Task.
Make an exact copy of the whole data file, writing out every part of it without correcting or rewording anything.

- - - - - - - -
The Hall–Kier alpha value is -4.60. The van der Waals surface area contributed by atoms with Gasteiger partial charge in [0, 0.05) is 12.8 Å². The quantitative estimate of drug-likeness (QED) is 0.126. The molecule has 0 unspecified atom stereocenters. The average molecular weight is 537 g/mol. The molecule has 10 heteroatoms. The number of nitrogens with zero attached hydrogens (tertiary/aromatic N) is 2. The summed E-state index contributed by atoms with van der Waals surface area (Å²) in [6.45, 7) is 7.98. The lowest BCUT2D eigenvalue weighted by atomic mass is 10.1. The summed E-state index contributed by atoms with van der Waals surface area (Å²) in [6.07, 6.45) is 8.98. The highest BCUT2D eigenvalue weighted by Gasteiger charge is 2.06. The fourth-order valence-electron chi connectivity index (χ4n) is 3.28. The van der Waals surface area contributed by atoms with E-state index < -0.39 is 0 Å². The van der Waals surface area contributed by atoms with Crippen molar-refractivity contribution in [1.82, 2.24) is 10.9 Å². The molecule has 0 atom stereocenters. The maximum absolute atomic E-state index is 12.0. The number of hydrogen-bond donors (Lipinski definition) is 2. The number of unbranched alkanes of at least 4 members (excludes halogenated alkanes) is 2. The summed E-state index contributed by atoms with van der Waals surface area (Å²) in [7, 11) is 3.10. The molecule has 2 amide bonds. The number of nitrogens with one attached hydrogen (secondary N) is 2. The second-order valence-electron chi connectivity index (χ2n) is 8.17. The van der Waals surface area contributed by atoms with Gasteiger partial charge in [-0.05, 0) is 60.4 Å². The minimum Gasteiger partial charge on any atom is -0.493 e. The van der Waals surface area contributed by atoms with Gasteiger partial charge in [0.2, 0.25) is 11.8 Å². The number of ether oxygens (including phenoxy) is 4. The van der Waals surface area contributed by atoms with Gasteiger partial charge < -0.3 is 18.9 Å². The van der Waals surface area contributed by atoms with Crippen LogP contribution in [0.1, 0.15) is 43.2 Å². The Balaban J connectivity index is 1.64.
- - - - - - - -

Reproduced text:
The Hall–Kier alpha value is -4.60. The van der Waals surface area contributed by atoms with Gasteiger partial charge in [0, 0.05) is 12.8 Å². The quantitative estimate of drug-likeness (QED) is 0.126. The molecule has 0 unspecified atom stereocenters. The average molecular weight is 537 g/mol. The molecule has 10 heteroatoms. The number of nitrogens with zero attached hydrogens (tertiary/aromatic N) is 2. The summed E-state index contributed by atoms with van der Waals surface area (Å²) in [6.45, 7) is 7.98. The lowest BCUT2D eigenvalue weighted by atomic mass is 10.1. The summed E-state index contributed by atoms with van der Waals surface area (Å²) in [6.07, 6.45) is 8.98. The highest BCUT2D eigenvalue weighted by Gasteiger charge is 2.06. The fourth-order valence-electron chi connectivity index (χ4n) is 3.28. The van der Waals surface area contributed by atoms with E-state index < -0.39 is 0 Å². The van der Waals surface area contributed by atoms with Crippen molar-refractivity contribution in [1.82, 2.24) is 10.9 Å². The molecule has 0 atom stereocenters. The maximum absolute atomic E-state index is 12.0. The number of hydrogen-bond donors (Lipinski definition) is 2. The number of unbranched alkanes of at least 4 members (excludes halogenated alkanes) is 2. The summed E-state index contributed by atoms with van der Waals surface area (Å²) in [7, 11) is 3.10. The molecule has 2 amide bonds. The number of nitrogens with one attached hydrogen (secondary N) is 2. The second-order valence-electron chi connectivity index (χ2n) is 8.17. The van der Waals surface area contributed by atoms with Gasteiger partial charge in [-0.05, 0) is 60.4 Å². The minimum Gasteiger partial charge on any atom is -0.493 e. The van der Waals surface area contributed by atoms with Gasteiger partial charge in [0.2, 0.25) is 11.8 Å². The number of ether oxygens (including phenoxy) is 4. The van der Waals surface area contributed by atoms with Gasteiger partial charge < -0.3 is 18.9 Å². The van der Waals surface area contributed by atoms with Crippen LogP contribution in [0.1, 0.15) is 43.2 Å². The Balaban J connectivity index is 1.64.